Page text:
Me: I realize you are capable of going to the grocery store, but if there’s anything you want me to get for dinners while I’m gone, put it on the list.
Jason: McDonald’s gift cards should be fine.
Has your family said anything memorable lately?
Our associate pastor has been preaching a four-week series. Usually whoever is preaching doesn’t request a specific postlude (played after the benediction, as the congregation is exiting), but sometimes new blood behind the pulpit brings fresh ideas. Each Sunday he requested a specific pop song that tied into each sermon, making it more memorable. For Mark 2, when the paralyzed man is lowered from the roof due to the large crowd that had come to hear Jesus, the worship band played James Taylor’s “Up On The Roof“. I loved it. One of my favorite songs has a whole new meaning.
Sharolyn Borris doesn’t not particularly feel like starting a Facebook war, yet feels compelled to vent her frustration over a quote in this morning’s newspaper directly linking Christians to The Tea Party. Because if you’re one, you must be the other. UGH!
“Once I begin to inspect, study and analyze the bits and pieces that make up the mechanics of music: the notes, the timbres, the durations, the rhythms, the harmonies, the melodies, the forms – as soon as I try to find out if there are some recurring patterns, or if there are some technical theories that can describe what makes the music sound that way, I’m now in the land of theory and always recognize that these analysis have a different purpose than the simple act of making music. How I technically think about and describe what’s being played is a different subject from the act of playing. And it’s only use is to help me more fully understand how to better do what I want to do. How to play better; perform better; communicate better; be a better musician.” -Chick Corea
An unlikely (yet hilarious) trio. Be patient. It only gets funnier.
Tonight I played jazz with a great upright bass player. So rhythmically musical. He soloed great – not “I’ve learned my scales, and let me prove that to you,” but thoughtful stuff. He has a young face. As to not misjudge his age and embarrass myself, I asked, “What school do you go to?” (leaving the answer open for high school or college). Turns out he’s been a high schooler for a month. He just turned 14. My mind is still blown. As the pendulum swings, I tend to believe that “talent” is more a matter of discipline. But this kid reminds me that, sometimes, people are born to do things.
Three video game stations are at my church, ready to be installed into the walls of our youth hall. An internal debate rages inside my head. What do you think?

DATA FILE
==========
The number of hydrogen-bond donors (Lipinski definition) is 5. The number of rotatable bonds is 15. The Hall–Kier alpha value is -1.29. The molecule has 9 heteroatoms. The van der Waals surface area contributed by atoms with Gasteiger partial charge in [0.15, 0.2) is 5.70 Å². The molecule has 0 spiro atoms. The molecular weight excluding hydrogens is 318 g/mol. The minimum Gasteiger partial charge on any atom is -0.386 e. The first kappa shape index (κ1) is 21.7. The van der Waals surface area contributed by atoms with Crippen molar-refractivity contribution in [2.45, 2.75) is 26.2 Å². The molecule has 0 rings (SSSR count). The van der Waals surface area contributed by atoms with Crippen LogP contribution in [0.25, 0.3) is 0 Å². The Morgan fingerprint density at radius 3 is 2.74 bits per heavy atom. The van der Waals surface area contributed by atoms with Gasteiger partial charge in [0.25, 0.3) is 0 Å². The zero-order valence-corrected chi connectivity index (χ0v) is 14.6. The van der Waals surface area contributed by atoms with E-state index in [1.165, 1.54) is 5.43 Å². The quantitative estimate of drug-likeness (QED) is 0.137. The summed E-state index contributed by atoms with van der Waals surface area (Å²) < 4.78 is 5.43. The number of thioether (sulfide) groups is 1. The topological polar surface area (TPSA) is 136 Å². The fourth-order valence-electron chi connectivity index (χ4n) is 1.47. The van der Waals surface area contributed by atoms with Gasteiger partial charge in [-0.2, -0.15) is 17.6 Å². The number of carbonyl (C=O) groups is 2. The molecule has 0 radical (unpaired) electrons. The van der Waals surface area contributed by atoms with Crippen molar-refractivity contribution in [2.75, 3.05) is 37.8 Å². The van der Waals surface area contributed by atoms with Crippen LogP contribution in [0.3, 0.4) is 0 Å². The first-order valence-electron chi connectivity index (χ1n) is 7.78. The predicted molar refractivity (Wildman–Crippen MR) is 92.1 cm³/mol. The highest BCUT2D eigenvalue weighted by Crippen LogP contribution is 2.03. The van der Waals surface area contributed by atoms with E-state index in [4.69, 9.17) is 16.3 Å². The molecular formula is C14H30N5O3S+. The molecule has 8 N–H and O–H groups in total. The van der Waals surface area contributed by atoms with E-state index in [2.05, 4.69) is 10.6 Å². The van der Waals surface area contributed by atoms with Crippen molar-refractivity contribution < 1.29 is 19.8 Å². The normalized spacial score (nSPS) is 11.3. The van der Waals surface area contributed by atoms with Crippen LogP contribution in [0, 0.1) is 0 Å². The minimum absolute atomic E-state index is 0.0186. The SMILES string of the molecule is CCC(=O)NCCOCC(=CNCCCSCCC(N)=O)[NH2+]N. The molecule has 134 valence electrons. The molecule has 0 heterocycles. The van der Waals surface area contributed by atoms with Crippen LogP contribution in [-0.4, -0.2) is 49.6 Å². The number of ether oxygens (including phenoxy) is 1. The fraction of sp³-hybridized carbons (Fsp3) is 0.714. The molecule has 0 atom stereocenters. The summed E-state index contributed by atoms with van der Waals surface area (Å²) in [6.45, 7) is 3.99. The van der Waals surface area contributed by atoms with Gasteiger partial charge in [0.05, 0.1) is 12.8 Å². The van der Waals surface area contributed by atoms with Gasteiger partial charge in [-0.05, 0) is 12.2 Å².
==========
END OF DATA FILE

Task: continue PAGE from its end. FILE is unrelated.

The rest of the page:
I was shopping the other day and giggled to myself. When I entered the store, a song was playing called “I Want To Sleep With You”. The next song was “I Wish I Could Move Like Michael Jackson“.
So, if you were a lyricist incapable of metaphor and poetry, what would your song say?
Last night we skipped my kids’ carnival. It might not sound like a big deal, but for a while it was for me. Dozens of friends were there with jumpy houses galore and game stations. And with a BBQ, dinner would be taken care of. When I dropped James off at pre-school, I heard, “What station are you manning?” and had to say, “none”. I heard, “What are you bringing?” and had to say, “I’m dropping off a pre-packaged veggie tray.” We’ve gone the last two years and our kids have had a blast, and whatever it costs has already been covered by our pre-school tuition. It felt like an unnatural time to leave town.
Meanwhile, later today, some dear friends are throwing a wedding reception in Carmel. “Why don’t you just go overnight?” my in-laws asked. “Sure!” Jason jumped at the opportunity. I thought of all the logistics.
The turning point for me came on the beautiful drive down in my father-in-law’s green Audi TT. Jason looked at me and said, “If we had passed up this opportunity, there is no way we could say we have a marriage-centered family.” I was good to go.
Long before we had children, we had explored the idea of a kid-centered family versus a marriage-centered family. We noticed the volume and detail the Bible instructs about marriage versus the raising of children. We’ve watched how some awesome families around us have parents who get away and stay in love. And how families that require the kids to provide the joy and center of activity also have kids who bear the brunt of stress and emotional responsibility.
And so the logistics flew out of the convertible. My kids don’t know the good time they missed for two hours last night, but Lord willing they will have parents who have laid down the foundation for their family.
Our church IT guy (and bass player extraordinaire) just started a social network for scheduling church musicians. Apparently we will get an e-mail asking us to play a certain week of rehearsal and services. We click “accept” or “decline”, and he goes from there. Makes sense to me! I bet it will save a lot of administration time. We’ll see.